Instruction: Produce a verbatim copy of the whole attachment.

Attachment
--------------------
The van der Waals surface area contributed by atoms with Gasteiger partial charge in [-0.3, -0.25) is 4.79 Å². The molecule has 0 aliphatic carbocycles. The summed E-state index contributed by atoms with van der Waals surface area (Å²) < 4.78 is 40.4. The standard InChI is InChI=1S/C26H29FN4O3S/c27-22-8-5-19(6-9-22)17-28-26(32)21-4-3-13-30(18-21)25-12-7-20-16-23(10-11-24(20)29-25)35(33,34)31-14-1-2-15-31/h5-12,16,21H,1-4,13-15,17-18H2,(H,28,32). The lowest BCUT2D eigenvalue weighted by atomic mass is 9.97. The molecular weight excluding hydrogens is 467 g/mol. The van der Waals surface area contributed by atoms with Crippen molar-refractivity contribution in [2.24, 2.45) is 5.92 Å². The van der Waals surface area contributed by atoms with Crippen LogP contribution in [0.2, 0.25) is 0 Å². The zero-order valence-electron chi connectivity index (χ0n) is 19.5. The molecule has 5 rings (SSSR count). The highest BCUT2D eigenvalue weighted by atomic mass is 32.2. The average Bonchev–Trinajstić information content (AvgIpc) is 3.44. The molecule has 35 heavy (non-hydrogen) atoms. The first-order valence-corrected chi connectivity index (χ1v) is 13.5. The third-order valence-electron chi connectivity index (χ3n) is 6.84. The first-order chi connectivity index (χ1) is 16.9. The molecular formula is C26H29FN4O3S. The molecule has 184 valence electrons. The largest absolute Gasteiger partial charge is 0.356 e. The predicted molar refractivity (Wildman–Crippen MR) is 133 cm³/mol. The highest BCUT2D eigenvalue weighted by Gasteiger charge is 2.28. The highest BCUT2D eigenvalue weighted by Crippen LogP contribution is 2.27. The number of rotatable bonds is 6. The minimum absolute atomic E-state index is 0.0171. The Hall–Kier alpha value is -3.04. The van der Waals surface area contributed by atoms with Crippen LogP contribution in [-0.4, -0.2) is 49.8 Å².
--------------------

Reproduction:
The van der Waals surface area contributed by atoms with Gasteiger partial charge in [-0.3, -0.25) is 4.79 Å². The molecule has 0 aliphatic carbocycles. The summed E-state index contributed by atoms with van der Waals surface area (Å²) < 4.78 is 40.4. The standard InChI is InChI=1S/C26H29FN4O3S/c27-22-8-5-19(6-9-22)17-28-26(32)21-4-3-13-30(18-21)25-12-7-20-16-23(10-11-24(20)29-25)35(33,34)31-14-1-2-15-31/h5-12,16,21H,1-4,13-15,17-18H2,(H,28,32). The lowest BCUT2D eigenvalue weighted by atomic mass is 9.97. The molecular weight excluding hydrogens is 467 g/mol. The van der Waals surface area contributed by atoms with Crippen molar-refractivity contribution in [2.24, 2.45) is 5.92 Å². The van der Waals surface area contributed by atoms with Crippen LogP contribution in [0.2, 0.25) is 0 Å². The zero-order valence-electron chi connectivity index (χ0n) is 19.5. The molecule has 5 rings (SSSR count). The highest BCUT2D eigenvalue weighted by atomic mass is 32.2. The average Bonchev–Trinajstić information content (AvgIpc) is 3.44. The molecule has 35 heavy (non-hydrogen) atoms. The first-order valence-corrected chi connectivity index (χ1v) is 13.5. The third-order valence-electron chi connectivity index (χ3n) is 6.84. The first-order chi connectivity index (χ1) is 16.9. The molecular formula is C26H29FN4O3S. The molecule has 184 valence electrons. The largest absolute Gasteiger partial charge is 0.356 e. The predicted molar refractivity (Wildman–Crippen MR) is 133 cm³/mol. The highest BCUT2D eigenvalue weighted by Gasteiger charge is 2.28. The highest BCUT2D eigenvalue weighted by Crippen LogP contribution is 2.27. The number of rotatable bonds is 6. The minimum absolute atomic E-state index is 0.0171. The Hall–Kier alpha value is -3.04. The van der Waals surface area contributed by atoms with Crippen LogP contribution in [-0.4, -0.2) is 49.8 Å².